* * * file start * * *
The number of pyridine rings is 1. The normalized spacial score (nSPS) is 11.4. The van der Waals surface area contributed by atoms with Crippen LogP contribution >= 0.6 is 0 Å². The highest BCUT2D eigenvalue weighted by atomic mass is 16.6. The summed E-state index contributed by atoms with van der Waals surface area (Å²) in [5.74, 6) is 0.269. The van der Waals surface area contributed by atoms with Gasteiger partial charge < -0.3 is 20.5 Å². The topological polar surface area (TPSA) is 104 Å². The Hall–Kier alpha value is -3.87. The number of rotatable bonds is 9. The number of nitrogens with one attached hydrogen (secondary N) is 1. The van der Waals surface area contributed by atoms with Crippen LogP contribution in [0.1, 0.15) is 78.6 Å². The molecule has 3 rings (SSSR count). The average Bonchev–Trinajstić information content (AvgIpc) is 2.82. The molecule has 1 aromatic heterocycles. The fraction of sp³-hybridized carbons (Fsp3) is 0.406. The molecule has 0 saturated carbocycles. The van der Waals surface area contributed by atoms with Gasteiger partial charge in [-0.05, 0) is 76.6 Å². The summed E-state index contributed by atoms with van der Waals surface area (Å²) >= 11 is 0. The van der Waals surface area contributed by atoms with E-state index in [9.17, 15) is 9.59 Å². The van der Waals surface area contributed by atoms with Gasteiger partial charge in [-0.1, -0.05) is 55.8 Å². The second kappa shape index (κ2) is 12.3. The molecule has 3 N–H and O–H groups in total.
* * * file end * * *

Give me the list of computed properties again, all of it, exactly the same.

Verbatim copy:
The number of pyridine rings is 1. The normalized spacial score (nSPS) is 11.4. The van der Waals surface area contributed by atoms with Crippen LogP contribution >= 0.6 is 0 Å². The highest BCUT2D eigenvalue weighted by atomic mass is 16.6. The summed E-state index contributed by atoms with van der Waals surface area (Å²) in [5.74, 6) is 0.269. The van der Waals surface area contributed by atoms with Gasteiger partial charge < -0.3 is 20.5 Å². The topological polar surface area (TPSA) is 104 Å². The Hall–Kier alpha value is -3.87. The number of rotatable bonds is 9. The number of nitrogens with one attached hydrogen (secondary N) is 1. The van der Waals surface area contributed by atoms with Crippen LogP contribution in [0.1, 0.15) is 78.6 Å². The molecule has 3 rings (SSSR count). The average Bonchev–Trinajstić information content (AvgIpc) is 2.82. The molecule has 1 aromatic heterocycles. The fraction of sp³-hybridized carbons (Fsp3) is 0.406. The molecule has 0 saturated carbocycles. The van der Waals surface area contributed by atoms with Gasteiger partial charge in [-0.05, 0) is 76.6 Å². The summed E-state index contributed by atoms with van der Waals surface area (Å²) >= 11 is 0. The van der Waals surface area contributed by atoms with E-state index in [9.17, 15) is 9.59 Å². The van der Waals surface area contributed by atoms with Gasteiger partial charge in [-0.1, -0.05) is 55.8 Å². The second kappa shape index (κ2) is 12.3. The molecule has 3 N–H and O–H groups in total.